Most Worshipful Brother Glen A. Cook, Past Grand Master of the Grand Lodge of Utah, has posted that the Masonic Foundation of Utah has announced a $10,000US grant to the Red Cross for Haitian Relief.

Thursday, January 14, 2010

UGLE Grand Charity Sends £30,000 To Haiti

The United Grand Lodge of England's Freemasons' Grand Charity has made the following announcement:

£30,000 issued for Haiti Earthquake Relief

Following the devastating earthquake which took place in Haiti on Tuesday 12th January 2010, the President of the Freemasons' Grand Charity has approved two emergency grants totalling £30,000.

The 7.3-magnitude quake, Haiti's worst in two centuries, struck at 1653 local time (2153 GMT) on Tuesday. The epicentre was within 10 miles of the centre of the densely-populated capital, where around one million people live, more than 50,000 people are feared dead.

The Red Cross have pre-positioned relief supplies for 3,000 families in Haiti. These emergency supplies consist of kitchen kits, shelter kits and tarpaulins, personal hygiene kits, blankets and containers for storing drinking water. Red Cross volunteers in Haiti are currently assisting the injured and supporting hospitals who do not have enough capacity to deal with this emergency. The most urgent needs at this time are search and rescue, field hospitals, emergency health, water purification, emergency shelter, logistics and telecommunications.

A group of experts in disaster response, health in emergency and logistics have been sent to support the Haitian Red Cross in the relief efforts and to begin to coordinate international assistance from members of the International Red Cross and Red Crescent Movement as well as other organisations. In addition, a Red Cross team will lead a damage assessment together with the Humanitarian Aid Office of the European Union.

Plan have also been granted £10,000 in support of their efforts in dealing with the immediate aftermath of the disaster. Plan's priorities are assisting children and their families and getting people into safe accommodation wherever possible, as well as working with survivors to help ease their psychological trauma.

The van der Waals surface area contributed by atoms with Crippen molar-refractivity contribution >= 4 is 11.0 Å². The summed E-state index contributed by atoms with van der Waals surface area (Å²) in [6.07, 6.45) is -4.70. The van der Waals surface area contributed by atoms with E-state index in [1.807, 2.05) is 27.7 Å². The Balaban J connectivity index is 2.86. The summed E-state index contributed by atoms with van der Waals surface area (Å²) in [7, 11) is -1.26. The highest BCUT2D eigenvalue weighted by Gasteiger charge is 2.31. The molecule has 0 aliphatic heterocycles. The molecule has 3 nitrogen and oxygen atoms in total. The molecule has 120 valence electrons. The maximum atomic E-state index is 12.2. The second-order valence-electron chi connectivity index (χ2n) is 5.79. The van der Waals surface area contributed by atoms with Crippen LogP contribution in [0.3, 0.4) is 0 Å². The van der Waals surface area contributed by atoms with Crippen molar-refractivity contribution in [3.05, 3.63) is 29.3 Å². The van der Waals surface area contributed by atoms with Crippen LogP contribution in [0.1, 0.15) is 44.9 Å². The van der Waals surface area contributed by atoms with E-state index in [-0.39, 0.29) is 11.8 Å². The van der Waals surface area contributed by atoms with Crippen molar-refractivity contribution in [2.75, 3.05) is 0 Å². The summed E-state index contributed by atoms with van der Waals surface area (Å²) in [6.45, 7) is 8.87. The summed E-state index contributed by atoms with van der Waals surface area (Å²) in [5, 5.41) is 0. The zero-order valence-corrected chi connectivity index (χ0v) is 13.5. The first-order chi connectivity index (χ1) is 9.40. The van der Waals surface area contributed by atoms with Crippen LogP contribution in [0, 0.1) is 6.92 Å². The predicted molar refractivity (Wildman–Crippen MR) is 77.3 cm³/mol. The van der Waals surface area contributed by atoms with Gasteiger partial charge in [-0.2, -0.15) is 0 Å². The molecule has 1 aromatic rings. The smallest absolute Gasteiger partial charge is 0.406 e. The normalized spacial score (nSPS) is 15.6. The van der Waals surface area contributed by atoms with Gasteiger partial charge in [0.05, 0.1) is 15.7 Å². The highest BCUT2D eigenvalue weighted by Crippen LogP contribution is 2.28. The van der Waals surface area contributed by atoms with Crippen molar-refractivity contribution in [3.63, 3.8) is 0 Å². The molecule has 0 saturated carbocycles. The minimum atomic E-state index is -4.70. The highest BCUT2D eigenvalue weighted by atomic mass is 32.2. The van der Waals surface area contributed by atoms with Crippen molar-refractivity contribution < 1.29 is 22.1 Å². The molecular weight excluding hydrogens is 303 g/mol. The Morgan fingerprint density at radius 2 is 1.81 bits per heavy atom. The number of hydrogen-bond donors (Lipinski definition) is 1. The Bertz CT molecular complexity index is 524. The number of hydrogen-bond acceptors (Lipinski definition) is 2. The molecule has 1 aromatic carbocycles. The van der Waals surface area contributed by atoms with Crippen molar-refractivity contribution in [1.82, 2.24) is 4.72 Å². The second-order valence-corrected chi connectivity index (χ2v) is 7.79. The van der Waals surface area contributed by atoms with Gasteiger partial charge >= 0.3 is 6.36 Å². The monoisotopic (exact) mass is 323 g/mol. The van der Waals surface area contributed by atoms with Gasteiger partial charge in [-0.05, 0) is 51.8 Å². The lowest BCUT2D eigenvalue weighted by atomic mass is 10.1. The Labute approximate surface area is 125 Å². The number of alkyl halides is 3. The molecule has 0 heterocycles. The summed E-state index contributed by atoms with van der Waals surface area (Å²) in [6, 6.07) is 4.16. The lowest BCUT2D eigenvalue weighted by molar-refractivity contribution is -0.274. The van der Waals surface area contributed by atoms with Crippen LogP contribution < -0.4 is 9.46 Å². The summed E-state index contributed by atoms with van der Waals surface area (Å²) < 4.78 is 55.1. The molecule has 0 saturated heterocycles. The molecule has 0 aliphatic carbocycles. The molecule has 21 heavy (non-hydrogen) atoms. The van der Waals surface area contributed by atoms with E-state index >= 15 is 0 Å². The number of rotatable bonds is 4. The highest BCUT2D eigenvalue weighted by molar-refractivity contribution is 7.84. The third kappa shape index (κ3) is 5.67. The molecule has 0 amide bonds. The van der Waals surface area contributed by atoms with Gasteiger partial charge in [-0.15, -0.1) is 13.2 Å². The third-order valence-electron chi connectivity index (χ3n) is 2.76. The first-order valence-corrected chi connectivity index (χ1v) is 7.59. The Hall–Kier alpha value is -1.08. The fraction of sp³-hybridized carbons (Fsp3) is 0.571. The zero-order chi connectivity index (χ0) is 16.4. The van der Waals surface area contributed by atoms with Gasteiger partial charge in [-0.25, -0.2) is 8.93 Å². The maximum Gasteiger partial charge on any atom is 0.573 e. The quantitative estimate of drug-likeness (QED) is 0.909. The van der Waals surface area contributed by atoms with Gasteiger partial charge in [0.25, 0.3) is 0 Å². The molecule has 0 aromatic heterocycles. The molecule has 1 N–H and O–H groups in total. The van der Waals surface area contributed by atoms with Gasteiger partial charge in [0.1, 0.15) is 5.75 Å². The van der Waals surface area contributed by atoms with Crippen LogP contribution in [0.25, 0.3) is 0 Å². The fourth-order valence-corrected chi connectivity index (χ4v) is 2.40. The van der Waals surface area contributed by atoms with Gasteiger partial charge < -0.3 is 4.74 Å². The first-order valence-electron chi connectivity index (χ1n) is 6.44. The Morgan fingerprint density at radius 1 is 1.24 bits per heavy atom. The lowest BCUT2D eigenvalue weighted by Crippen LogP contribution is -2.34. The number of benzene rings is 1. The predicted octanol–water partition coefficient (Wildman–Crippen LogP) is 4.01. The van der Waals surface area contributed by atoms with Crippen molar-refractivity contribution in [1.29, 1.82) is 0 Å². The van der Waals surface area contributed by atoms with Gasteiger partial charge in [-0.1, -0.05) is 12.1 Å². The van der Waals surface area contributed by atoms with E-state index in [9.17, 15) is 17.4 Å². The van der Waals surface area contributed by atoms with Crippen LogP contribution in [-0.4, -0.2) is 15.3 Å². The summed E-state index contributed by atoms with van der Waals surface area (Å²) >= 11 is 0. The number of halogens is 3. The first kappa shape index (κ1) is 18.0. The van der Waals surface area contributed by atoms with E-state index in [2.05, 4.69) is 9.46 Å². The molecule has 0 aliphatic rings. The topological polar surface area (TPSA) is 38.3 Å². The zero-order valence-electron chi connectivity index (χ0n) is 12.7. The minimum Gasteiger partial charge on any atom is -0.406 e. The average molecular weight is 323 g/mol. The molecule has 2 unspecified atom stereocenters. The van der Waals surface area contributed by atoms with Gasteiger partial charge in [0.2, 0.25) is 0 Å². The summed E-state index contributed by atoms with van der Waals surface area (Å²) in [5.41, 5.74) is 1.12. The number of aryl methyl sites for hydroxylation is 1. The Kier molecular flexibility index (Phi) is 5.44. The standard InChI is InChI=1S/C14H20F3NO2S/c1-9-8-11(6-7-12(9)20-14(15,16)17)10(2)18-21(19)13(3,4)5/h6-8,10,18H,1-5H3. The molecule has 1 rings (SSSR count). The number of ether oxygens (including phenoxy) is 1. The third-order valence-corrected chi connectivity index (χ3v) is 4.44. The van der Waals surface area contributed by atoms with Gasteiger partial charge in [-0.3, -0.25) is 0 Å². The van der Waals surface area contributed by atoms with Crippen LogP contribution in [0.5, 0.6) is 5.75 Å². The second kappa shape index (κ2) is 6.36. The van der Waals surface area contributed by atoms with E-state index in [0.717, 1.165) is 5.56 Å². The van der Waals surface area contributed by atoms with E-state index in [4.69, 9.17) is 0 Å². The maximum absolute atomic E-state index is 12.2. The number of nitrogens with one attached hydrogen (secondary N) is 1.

For further information about the grant please contact Siobhan McCarthy via email at smccarthy@the-grand-charity.org or telephone 020 7395 9385.

MSA: Haiti Appeal For Relief

Received today from the Masonic Service Association:

Logo of the MSA
January 14, 2010

CONTACT: Richard E. Fletcher, 301-588-4010


You’ve seen the destruction vividly portrayed by TV coverage. Much of Haiti is in ruins. All Haitians need assistance. Our Brothers in the Grand Orient D’Haiti desperately need assistance as they work with their communities in trying to rebuild their shattered lives.

Please forward to the MSA such funds as you feel appropriate to help our devastated Brethren and their families in this stricken jurisdiction. Please make checks payable to the MSA Disaster Relief Fund and send to 8120 Fenton Street, Ste. 203, Silver Spring, MD 20910-4785.

Thank you very much for your help!

Most sincerely and fraternally,

Executive Secretary

Wednesday, January 13, 2010

Freemasonry in Ukrainian History

Interesting article today about Freemasonry's history in Ukraine.

See Masonic Project Ukraine here.

It wasn't all that long ago (2004) that there was a movement in Ukraine to pass mandatory jail sentences against Masons found in the government. Fortunately, such laws were never enacted.

According to the Conference of Grand Masters of North America's Commission on Information for Recognition's 2006 report, the Grand Lodge of Ukraine was consecrated on September 24, 2005 by the Grande Loge Nationale Francaise and the Grand Lodge of Austria.

Last Saturday Was A Very Good Day